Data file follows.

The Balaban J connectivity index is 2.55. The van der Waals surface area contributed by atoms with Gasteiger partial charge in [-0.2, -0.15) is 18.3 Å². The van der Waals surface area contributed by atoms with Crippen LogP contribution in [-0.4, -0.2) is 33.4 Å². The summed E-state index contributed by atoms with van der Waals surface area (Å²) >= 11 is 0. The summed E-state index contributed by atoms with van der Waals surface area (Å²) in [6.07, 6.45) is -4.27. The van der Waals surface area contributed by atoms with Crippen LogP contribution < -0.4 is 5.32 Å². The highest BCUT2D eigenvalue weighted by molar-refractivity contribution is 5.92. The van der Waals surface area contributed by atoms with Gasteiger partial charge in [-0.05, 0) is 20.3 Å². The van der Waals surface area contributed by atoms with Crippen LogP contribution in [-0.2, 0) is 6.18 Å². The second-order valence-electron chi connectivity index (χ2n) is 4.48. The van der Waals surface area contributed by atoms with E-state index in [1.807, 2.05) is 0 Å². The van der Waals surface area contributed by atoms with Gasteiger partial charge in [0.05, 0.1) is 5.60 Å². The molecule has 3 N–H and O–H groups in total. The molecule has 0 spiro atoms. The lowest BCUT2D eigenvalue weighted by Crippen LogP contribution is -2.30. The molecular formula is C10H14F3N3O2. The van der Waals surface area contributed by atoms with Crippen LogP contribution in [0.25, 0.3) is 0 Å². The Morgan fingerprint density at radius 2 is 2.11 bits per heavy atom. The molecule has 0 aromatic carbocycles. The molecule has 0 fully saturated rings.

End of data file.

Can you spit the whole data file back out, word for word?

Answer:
The Balaban J connectivity index is 2.55. The van der Waals surface area contributed by atoms with Gasteiger partial charge in [-0.2, -0.15) is 18.3 Å². The van der Waals surface area contributed by atoms with Crippen LogP contribution in [-0.4, -0.2) is 33.4 Å². The summed E-state index contributed by atoms with van der Waals surface area (Å²) >= 11 is 0. The summed E-state index contributed by atoms with van der Waals surface area (Å²) in [6.07, 6.45) is -4.27. The van der Waals surface area contributed by atoms with Crippen LogP contribution < -0.4 is 5.32 Å². The highest BCUT2D eigenvalue weighted by molar-refractivity contribution is 5.92. The van der Waals surface area contributed by atoms with Gasteiger partial charge in [-0.05, 0) is 20.3 Å². The van der Waals surface area contributed by atoms with Crippen LogP contribution in [-0.2, 0) is 6.18 Å². The second-order valence-electron chi connectivity index (χ2n) is 4.48. The van der Waals surface area contributed by atoms with E-state index in [1.807, 2.05) is 0 Å². The van der Waals surface area contributed by atoms with Gasteiger partial charge in [0.05, 0.1) is 5.60 Å². The molecule has 3 N–H and O–H groups in total. The molecule has 0 spiro atoms. The lowest BCUT2D eigenvalue weighted by Crippen LogP contribution is -2.30. The molecular formula is C10H14F3N3O2. The van der Waals surface area contributed by atoms with Crippen LogP contribution in [0.25, 0.3) is 0 Å². The Morgan fingerprint density at radius 2 is 2.11 bits per heavy atom. The molecule has 0 aromatic carbocycles. The molecule has 0 fully saturated rings.